Psychotic Grandma takes me hiking

Realizing I have crammed too much into two days, I have a hurried drive to Zion National Park, a quick camp set up (I feel like a pro at this point), and an early morning jump on the trail shuttle with very little preparation.  Sore from my previous day’s hike, and desperate to see a more lush landscape, I opt for the ‘easy’ hike along the river. Walking down the trail, I was immediately befriended by a kindly older woman and her son, and they invite me to hike along with them. Since she’d done all the research on the trails, I thought it would be nice to have her as a guide.

We get to the end of the riverside walk and she tells me that the real views are at ‘the narrows’ up the river, “If you don’t mind getting your feet wet, that is.”  Reminding myself that I have travelled 1,500 miles for just these sorts of unexpected adventures, I decide to continue on with her. Very soon, I realize I’ve made a mistake.

Grandma in the water

She plunges chest deep into water and I start to hesitate. She yells back, “Come on! It’ll be a wet t-shirt contest!” Grandma just called me a wimp! I follow along.  The path ranges from deep currents to rocky trails.

Jennifer in the canyon, grateful she opted for the black t-shirt today.

Jennifer in the canyon, grateful she opted for the black t-shirt today.

Grandma’s son Roy helps us across increasingly difficult currents through the narrowing canyon. We go on, and on, and on. After about an hour, I ask, “How far up are the narrows?” To which she answers, “About two hours out.”  Recalling the explicit warning signs about flash floods in the narrows (12 foot surges preceded by a wall of debris), panic sets it as it starts to RAIN. Son tells Grandma, “You know, maybe that’s a sign we should turn back.”  To which she replies, “Just around one more bend.” Knowing I can’t return across the currents without his assistance (hiking alone is discouraged), and that they will turn around soon, I decide to stay with them, despite the now unrelenting rain.  We continue around the bend and son is also very worried about the flash flood and wants to turn back, but Grandma is determined to go on.  You know that bad gut feeling you get when you feel you are in real danger? Well, I got that. I feel scared and sick and stupid. We’ve now hiked out for two hours and I realize they are not going to turn around.  I have two options – continue on in the rain up the increasingly narrow canyon with them, or try to make the two hour hike back through the river currents alone. I opt for the latter.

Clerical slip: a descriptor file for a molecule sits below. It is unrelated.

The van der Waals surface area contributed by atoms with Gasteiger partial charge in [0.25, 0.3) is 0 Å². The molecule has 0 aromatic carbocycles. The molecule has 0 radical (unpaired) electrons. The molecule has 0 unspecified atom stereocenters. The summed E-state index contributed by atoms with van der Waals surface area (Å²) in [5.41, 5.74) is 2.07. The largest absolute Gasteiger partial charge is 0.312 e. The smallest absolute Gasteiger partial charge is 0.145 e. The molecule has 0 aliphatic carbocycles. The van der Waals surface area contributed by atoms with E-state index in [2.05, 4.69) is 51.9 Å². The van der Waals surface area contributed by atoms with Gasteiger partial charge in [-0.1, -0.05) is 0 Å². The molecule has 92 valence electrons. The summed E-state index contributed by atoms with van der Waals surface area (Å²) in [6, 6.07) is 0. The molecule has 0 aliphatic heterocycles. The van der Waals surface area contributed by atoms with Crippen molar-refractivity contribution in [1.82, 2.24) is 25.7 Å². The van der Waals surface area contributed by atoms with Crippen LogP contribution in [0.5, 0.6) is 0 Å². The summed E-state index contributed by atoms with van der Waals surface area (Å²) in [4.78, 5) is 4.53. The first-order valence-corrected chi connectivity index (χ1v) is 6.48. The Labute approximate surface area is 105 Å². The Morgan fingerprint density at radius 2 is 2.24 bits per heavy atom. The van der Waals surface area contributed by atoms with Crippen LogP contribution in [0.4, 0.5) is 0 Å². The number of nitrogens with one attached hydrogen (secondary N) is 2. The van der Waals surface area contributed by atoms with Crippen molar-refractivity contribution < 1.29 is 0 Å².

Before I turn back, Grandma offers to take a picture of me. So, here is a photo the terrorized hiker before we parted ways….

Zion Crazy Gramma takes me hiking

I hike back alone for two hours.  (I’ve now been gone for four hours.)

So, enough adventure for one day. It’s been a long one, and I don’t have the energy to tell about the warnings about the ‘very aggressive’ squirrels in the campground, eating a peanut butter sandwich in my tent, and my screaming and flailing at a very scary squirrel who somehow made it under the rain fly and onto the interior screened portion of my tent. Jeanne, I will never make fun of you again.

(I did finally break open that emergency bottle of wine.)

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